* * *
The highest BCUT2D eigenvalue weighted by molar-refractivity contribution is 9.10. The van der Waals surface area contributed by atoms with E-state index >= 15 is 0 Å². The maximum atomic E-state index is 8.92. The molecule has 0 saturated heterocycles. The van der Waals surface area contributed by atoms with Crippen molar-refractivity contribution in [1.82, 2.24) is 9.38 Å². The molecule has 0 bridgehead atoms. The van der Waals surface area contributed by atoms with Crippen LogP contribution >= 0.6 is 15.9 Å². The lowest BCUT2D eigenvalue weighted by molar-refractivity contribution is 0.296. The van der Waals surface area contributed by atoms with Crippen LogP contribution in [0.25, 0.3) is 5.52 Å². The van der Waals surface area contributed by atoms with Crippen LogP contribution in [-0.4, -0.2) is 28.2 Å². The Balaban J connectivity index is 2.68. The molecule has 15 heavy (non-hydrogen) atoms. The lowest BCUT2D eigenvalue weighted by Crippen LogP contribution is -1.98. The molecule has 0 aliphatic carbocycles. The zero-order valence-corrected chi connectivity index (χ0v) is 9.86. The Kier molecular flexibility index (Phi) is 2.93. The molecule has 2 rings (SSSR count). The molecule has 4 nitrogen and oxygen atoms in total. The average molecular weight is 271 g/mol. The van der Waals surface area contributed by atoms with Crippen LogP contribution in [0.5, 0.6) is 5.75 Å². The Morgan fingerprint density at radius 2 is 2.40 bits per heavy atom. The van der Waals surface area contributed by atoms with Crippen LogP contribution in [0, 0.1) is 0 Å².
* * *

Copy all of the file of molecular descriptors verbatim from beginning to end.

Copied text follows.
The highest BCUT2D eigenvalue weighted by molar-refractivity contribution is 9.10. The van der Waals surface area contributed by atoms with E-state index >= 15 is 0 Å². The maximum atomic E-state index is 8.92. The molecule has 0 saturated heterocycles. The van der Waals surface area contributed by atoms with Crippen molar-refractivity contribution in [1.82, 2.24) is 9.38 Å². The molecule has 0 bridgehead atoms. The van der Waals surface area contributed by atoms with Crippen LogP contribution >= 0.6 is 15.9 Å². The lowest BCUT2D eigenvalue weighted by molar-refractivity contribution is 0.296. The van der Waals surface area contributed by atoms with Crippen LogP contribution in [0.25, 0.3) is 5.52 Å². The van der Waals surface area contributed by atoms with Crippen LogP contribution in [-0.4, -0.2) is 28.2 Å². The Balaban J connectivity index is 2.68. The molecule has 15 heavy (non-hydrogen) atoms. The lowest BCUT2D eigenvalue weighted by Crippen LogP contribution is -1.98. The molecule has 0 aliphatic carbocycles. The zero-order valence-corrected chi connectivity index (χ0v) is 9.86. The Kier molecular flexibility index (Phi) is 2.93. The molecule has 2 rings (SSSR count). The molecule has 4 nitrogen and oxygen atoms in total. The average molecular weight is 271 g/mol. The van der Waals surface area contributed by atoms with Crippen LogP contribution in [0.5, 0.6) is 5.75 Å². The Morgan fingerprint density at radius 2 is 2.40 bits per heavy atom. The van der Waals surface area contributed by atoms with Crippen LogP contribution in [0, 0.1) is 0 Å².